Do you read The Stone, the weekly New York Times column on philosophy? It’s not so much about philosophy, as it is a column written by contemporary philosophers, using the tools of philosophy. Here’s how the Times’s header puts it: The Stone features the writing of contemporary philosophers on issues both timely and timeless. The column by-passes much of the modern tedium that has smothered the discipline. You won’t find a discussion on analytic philosophy or logical positivism, fortunately. Rather, as in today’s column, you might find a discussion on the philosophy behind Groundhog Day, the movie.
The film was invoked in today’s piece because the author was exploring the relationship between love and the future. The idea being that for love to flourish there must exist trust in the potential of the future. “The intensity we associate with romantic love requires a future that can allow its elaboration,” writes Todd May, of Clemson, in today’s column, Love and Death.
The column begins with an idea I’ve been revisiting recently. Early in the piece, while on the topic of the movie, Professor May writes, “It seems that the Nietzschean test of eternal return, insofar as it is played out in Punxsutawney, yields not an overman but a man of decency.” It’s this “test of eternal return,” that I keep kicking up and want to talk about. (I briefly touched on this subject in a previous post, Da Capo.)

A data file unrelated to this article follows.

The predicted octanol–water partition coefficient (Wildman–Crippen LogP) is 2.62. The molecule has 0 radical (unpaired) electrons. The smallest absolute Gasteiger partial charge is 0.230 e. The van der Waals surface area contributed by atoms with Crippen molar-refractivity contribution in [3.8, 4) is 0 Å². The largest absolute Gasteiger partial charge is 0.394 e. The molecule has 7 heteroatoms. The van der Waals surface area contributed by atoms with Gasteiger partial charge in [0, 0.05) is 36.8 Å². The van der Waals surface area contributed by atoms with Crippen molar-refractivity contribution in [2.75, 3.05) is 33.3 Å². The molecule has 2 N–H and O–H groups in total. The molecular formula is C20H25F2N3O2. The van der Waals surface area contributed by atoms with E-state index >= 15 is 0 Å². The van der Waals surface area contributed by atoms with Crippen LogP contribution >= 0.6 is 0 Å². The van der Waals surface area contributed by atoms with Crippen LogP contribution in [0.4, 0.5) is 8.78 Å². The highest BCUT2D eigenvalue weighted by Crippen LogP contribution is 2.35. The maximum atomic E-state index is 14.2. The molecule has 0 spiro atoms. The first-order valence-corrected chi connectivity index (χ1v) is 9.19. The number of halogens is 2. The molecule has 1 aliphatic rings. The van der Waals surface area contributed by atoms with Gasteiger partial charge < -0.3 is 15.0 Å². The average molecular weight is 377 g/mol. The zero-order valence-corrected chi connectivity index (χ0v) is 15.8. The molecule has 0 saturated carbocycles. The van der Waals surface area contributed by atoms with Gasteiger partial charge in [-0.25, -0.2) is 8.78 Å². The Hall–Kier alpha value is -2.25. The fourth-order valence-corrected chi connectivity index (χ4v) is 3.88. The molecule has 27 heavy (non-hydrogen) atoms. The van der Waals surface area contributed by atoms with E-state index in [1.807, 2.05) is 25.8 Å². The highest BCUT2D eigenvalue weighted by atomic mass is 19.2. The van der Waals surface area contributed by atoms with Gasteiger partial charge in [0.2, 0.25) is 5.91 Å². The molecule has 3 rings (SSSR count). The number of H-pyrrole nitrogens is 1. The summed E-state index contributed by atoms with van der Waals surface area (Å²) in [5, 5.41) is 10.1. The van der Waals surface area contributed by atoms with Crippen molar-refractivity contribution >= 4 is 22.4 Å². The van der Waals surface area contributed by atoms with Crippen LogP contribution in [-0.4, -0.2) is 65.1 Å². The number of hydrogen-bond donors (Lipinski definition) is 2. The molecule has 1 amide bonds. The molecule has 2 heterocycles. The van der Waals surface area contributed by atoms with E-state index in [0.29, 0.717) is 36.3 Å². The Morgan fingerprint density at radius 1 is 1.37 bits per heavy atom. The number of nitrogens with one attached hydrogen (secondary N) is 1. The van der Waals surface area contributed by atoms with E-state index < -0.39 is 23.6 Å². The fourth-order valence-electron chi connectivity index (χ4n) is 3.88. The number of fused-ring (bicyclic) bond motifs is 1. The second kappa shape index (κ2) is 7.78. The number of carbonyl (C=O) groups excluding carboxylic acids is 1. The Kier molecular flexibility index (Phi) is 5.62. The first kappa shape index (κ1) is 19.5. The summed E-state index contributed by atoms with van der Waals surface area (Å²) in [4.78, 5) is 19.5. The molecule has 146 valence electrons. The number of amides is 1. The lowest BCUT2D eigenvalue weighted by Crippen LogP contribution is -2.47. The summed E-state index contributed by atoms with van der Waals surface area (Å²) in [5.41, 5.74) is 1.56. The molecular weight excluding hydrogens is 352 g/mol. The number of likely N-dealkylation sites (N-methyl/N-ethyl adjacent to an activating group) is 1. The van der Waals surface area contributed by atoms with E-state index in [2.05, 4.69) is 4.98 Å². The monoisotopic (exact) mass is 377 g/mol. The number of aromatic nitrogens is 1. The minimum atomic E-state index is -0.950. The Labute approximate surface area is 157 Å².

Here’s the back-story: It is the summer of 1881 and Friedrich Nietzsche is reaching the maturity of his thinking. He has an epiphany. He calls it The Test of Eternal Return. He said this about that moment:
…the basic conception, the idea of the eternal return, the highest formula of affirmation that can possibly be attained,…was jotted down on a piece of paper….I was that day walking through the woods….I stopped beside a mighty pyramidal block of stone which reared itself up…It was there that this thought came to me.
As an aside, note that the thought came to him while he was walking. Walking, in my study of the history of ideas, triggers more profundity than any other activity. Want to be a genius? Go for a stroll. (I develop this thought in an essay, Metaphor : On Walking, published at The Nervous Breakdown.)
“…were one to come to believe that whatever one did next would be repeated throughout all eternity the result would be to attach incredible importance–‘weight’, ‘gravity’–to each and every action one performed. If one responded this way to eternal return the effect would be to eliminate all cowardice, compromise, and evasion. One would begin to live with incredible intensity.”
The goal of existence, as Nietzsche saw it, is to “become what one is.” (Freud, who admired Nietzsche, hi-jacked this notion.) The tool to becoming what one is, is the test of eternal return. With a nod to Bill Murray, the challenge of life is to be found in the test of repetition. Does this action or thought or activity or behavior hold up to the challenge of living it repetitively through all eternity? No? Yes? I think of the test as a filter through which only authenticity can pass.